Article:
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July 23rd, Friday  8:30 pm / the tower of St. Catherine’s Church /

Musica festiva  opening concert

Tubicinatores Gedanenses /Gdańsk/
Monika Kaźmierczak /carillon – Gdańsk/

Krzysztof Falkowski (*1996)
Fanfara gdańska (2021) 

Reinhard Keiser (1674-1739)
Intrada á 9 avanti l’opera „Ulysses” 

Franz Ignaz Anton Tuma (1704-1774)
Sonata cum Tubis et Tympanis in C major (No. 2) 

Franz Ignaz Anton Tuma (1704-1774)
Sonata cum Tubis et Tympanis in C major (No. 3) 

Matthias Vanden Gheyn (1721-1785)
VI Preludium

Ferdinand Tobias Richter (1651-1711)
Sonata in C major zür Oper “Le promesse degli Dei” 

Mathias Öttl (1675-1725)
Sonata in C major á 4 Clarinis concertatis 

ok. godz. 21:15 

Jakub Nikiel (*1990)
Echa Gdańska (2016) na carillon, elektronikę i Fontannę Heweliusza 


“Whoever gives himself to music gains a heavenly gift, for it is born of heaven. 
For if in the end times all the arts were to pass away, yet music would last, as all angels are themselves musicians… „

Quotation from an appendix to the statute of the guild of musicians approved by the  
City Council of Gdańsk in 1628. 

Early music, especially baroque music is admirable by many. However, instrumentalists and musicologists seem to be very much concerned about its performance which is never easy. Nevertheless, musicians often perform this kind of music and overcome their barriers. We also witness today the revival of natural trumpets, reconstruction of historic instruments. 

Extensive music collection from the XVII and XVIII century Gdansk allow us to continue the amazing tradition of performing this kind of art. The Artus Court is a great source of knowledge about Gdansk musicians. The Rule Book from 1421 says there were four of them divided into two pairs: Pfeiffer and Trompeter. Apart from urban Pfeiffer there were also Tower Pfeiffer. The latter were “urban wardens” associated in Turmpfeiferdienst  (City council for urban Pfeiffer). They would play from church towers (Holy Virgin Mary and St Catherine). At the end of the XVI century, the third one joined them – the church of St. John. Their duty was to warn the town dwellers against intruders, welcoming guests with fanfare and announcing the closing of city gates. St. Catharine Pfeiffer players would play short bugle calls every half an hour, every hour a longer piece (possibly a religious anthem or choral). On holidays and sunny Sundays they would play one or two pieces using more than one trumpet.   

Their simple pieces (Turmblasen) soon transformed into more sophisticated music (Turmmusik). At the beginning of the XVI century we hear of the first information concerning hiring four musicians previously performing at the Artus Court: Henryk Hyl, Wolfgang Bottener, Hans Hyrssacker and Adam Koning were rewarded and wore liveries. Their task was to act as a herald, accompanying envoys but also announcing edicts and the resolutions of City Council. They would also participate in war expeditions as battlefield trumpeters (Feldtrompetern). From the second half of XVI century they were obliged to take part in the mass at Holy Virgin Mary Church and play from the town hall twice a day except for Fridays from spring till the day of St. Martin (11th November). They also participated in the activities of church choir (supporting at least two voices) to make it sound stronger and louder. 

The combination of historical trumpets and percussion is unusually rare in these times. In times gone by it was fairly commonplace at the courts of rulers, over the din of battle, or from the towers of wealthy cities’ churches and town halls.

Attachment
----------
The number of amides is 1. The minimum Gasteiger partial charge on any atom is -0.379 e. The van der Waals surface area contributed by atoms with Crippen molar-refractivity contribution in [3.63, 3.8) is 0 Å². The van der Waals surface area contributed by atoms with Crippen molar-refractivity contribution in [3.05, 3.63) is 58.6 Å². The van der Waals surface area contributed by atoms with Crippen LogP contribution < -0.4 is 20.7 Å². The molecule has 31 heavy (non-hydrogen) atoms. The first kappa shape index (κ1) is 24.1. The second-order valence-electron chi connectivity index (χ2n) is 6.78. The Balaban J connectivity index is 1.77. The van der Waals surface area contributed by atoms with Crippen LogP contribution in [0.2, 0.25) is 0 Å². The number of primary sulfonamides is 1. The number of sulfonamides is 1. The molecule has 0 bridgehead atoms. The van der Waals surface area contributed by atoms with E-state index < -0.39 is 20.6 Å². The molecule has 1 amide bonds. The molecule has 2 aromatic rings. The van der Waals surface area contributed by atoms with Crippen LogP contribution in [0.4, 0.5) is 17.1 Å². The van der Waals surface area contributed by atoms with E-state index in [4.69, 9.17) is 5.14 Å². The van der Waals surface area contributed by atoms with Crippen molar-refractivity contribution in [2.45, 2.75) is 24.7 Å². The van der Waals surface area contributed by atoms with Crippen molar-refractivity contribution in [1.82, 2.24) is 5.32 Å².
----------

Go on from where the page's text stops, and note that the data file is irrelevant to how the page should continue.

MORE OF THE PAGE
Tubicinatores Gedanenses is the only systematically functioning group of its kind in Poland. Continuing the tradition of Turmmusik (performing concerts from towers), playing during battle reconstructions (Feld-trompetter) and during city celebrations (including St. Dominic’s Fair in Gdańsk), the band brings history closer, underscoring the extraordinary weight and utility of the trumpet corps. At the same time, the musicians exploit modern means of composing and production to show the timelessness of this type of ensemble.

Paweł Hulisz


is a city carillonist of Gdańsk (Poland). She is a graduate of the Academy of Music in Gdańsk (Theory of Music, Church Music, Choir Conducting) and the Netherlands Carillon School in Amersfoort (studies with Arie Abbenes and Bernard Winsemius). During her studies, she received number of scholarships, including the Mayor of Gdansk’s scholarship for the best student in the department (2002) and the Huyghens scholarship from the Dutch government (2003/2004). In 2007, thanks to a cultural scholarship from the City of Gdańsk, she took masterclasses from Geert D’hollander in Belgium. She teaches carillon and other subjects at the Music Academy in Gdansk.

Monika is a laureate of several international carillon competitions and a finalist of the 2008 Queen Fabiola competition.

As a performer, she is internationally in demand, playing concerts across Lithuania, the Netherlands, Belgium, USA, France, Denmark, and Ireland, and collaborating on creative projects such as performing solo recitals for the acclaimed early music festival Actus Humanus in Gdańsk, premiering and recording pieces by leading Polish composers for Polish Music Editions, performing regularly with tower trumpeters, top Gdańsk jazz players, and more. 

Monika is the founder and director of ongoing musical initiatives such as the Gdańsk Carillon Festival. Since 2012, Monika has held a doctor of arts degree, specialized in carillon playing. She also conducted the Gdansk Burgers’ Choir (Chór Mieszczan Gdańskich) for 11 years and was a president of the Polish Carillon Society. In 2021, Monika was awarded the highest cultural prize in her city: Splendor Gedanensis.